1 Department of Diabetology and Metabolic Diseases, Medical University of Lodz, Lodz, Poland.2 Internal Medicine, Gentofte, Herlev and Gentofte Hospital, The Capital Region of Denmark3 unknown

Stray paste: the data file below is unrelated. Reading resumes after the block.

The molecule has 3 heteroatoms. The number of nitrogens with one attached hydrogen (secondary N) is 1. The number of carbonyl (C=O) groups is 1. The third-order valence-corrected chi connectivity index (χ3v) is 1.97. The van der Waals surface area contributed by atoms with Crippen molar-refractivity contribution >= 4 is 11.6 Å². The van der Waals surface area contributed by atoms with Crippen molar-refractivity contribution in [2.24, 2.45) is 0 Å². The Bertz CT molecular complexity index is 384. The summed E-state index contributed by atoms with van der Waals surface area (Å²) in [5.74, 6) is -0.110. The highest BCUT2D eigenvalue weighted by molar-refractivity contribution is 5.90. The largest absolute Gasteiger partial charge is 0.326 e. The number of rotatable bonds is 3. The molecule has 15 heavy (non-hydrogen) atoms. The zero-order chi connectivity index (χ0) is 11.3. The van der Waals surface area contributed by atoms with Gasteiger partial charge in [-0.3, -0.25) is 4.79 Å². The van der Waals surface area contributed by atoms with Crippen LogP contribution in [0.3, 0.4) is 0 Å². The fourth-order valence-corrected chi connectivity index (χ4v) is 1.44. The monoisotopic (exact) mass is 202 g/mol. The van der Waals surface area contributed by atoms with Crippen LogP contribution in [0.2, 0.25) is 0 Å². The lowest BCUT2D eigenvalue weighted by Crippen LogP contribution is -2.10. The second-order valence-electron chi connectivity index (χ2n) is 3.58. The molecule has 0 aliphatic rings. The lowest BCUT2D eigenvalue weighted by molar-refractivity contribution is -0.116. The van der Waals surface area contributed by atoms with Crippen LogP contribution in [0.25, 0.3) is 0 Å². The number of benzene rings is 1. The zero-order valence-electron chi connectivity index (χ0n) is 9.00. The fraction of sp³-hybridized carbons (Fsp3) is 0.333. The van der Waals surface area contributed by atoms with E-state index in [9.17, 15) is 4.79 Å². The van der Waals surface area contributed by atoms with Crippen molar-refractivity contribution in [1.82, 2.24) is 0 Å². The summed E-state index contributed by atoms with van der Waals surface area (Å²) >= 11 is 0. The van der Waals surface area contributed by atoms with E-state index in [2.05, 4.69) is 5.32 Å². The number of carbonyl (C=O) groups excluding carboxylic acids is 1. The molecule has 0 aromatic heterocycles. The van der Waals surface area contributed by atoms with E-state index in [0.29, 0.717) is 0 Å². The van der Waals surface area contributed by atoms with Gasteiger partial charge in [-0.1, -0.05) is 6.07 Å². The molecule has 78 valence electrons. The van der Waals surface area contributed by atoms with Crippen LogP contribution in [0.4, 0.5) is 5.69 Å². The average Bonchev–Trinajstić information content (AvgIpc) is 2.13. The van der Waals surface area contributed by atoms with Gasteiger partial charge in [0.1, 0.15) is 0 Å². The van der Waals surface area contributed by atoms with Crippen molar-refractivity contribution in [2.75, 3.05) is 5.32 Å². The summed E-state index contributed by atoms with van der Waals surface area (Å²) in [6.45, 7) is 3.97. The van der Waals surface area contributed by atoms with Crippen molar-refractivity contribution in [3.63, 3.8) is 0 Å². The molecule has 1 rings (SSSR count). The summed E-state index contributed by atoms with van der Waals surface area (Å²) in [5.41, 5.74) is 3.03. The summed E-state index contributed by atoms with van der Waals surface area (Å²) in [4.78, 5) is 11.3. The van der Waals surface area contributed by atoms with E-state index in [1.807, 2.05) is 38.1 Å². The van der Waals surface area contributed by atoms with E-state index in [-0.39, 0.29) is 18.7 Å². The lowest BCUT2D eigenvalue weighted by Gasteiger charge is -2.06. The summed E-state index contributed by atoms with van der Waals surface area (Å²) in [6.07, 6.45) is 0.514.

The potential reversibility of a reduced incretin effect is unclear. We investigated the incretin effect during third trimester and 3 to 4months postpartum in women with and without gestational diabetes mellitus (GDM). Ten women with GDM (plasma glucose (PG) concentration at 120min after 75g-oral glucose tolerance test (OGTT) (PG120min): 10.1±0.6mmol/l (mean±SEM)) and eight women with normal glucose tolerance (NGT; PG120min: 7.0±0.1mmol/l) were investigated on four occasions: 4h 50g-OGTT and isoglycaemic intravenous glucose infusion during third trimester and 3 to 4months postpartum. In women with GDM, the incretin effect increased significantly postpartum (31±6 vs. 56±6%, p=0.02), whereas the increment in women with NGT was insignificant (35±12 vs. 56±9%, p=0.08). Similarly, the gastrointestinal-mediated glucose disposal (GIGD=100%×(glucoseOGTT-glucoseIIGI)/glucoseOGTT) was reduced to diabetic levels in women with GDM (37±3%), but increased (p=0.030) to normal levels post partum (58±6%). GIGD did not change significantly in NGT women (48±3 vs. 57±6%, p=0.94). Women with GDM exhibit a reduced incretin effect which is fully reversible alongside the restoration of normal glucose homeostasis, whereas the reduction in incretin effect during pregnancy in women with NGT was insignificant. Our results suggest that decreased incretin effect in women with GDM is a fully reversible phenomenon.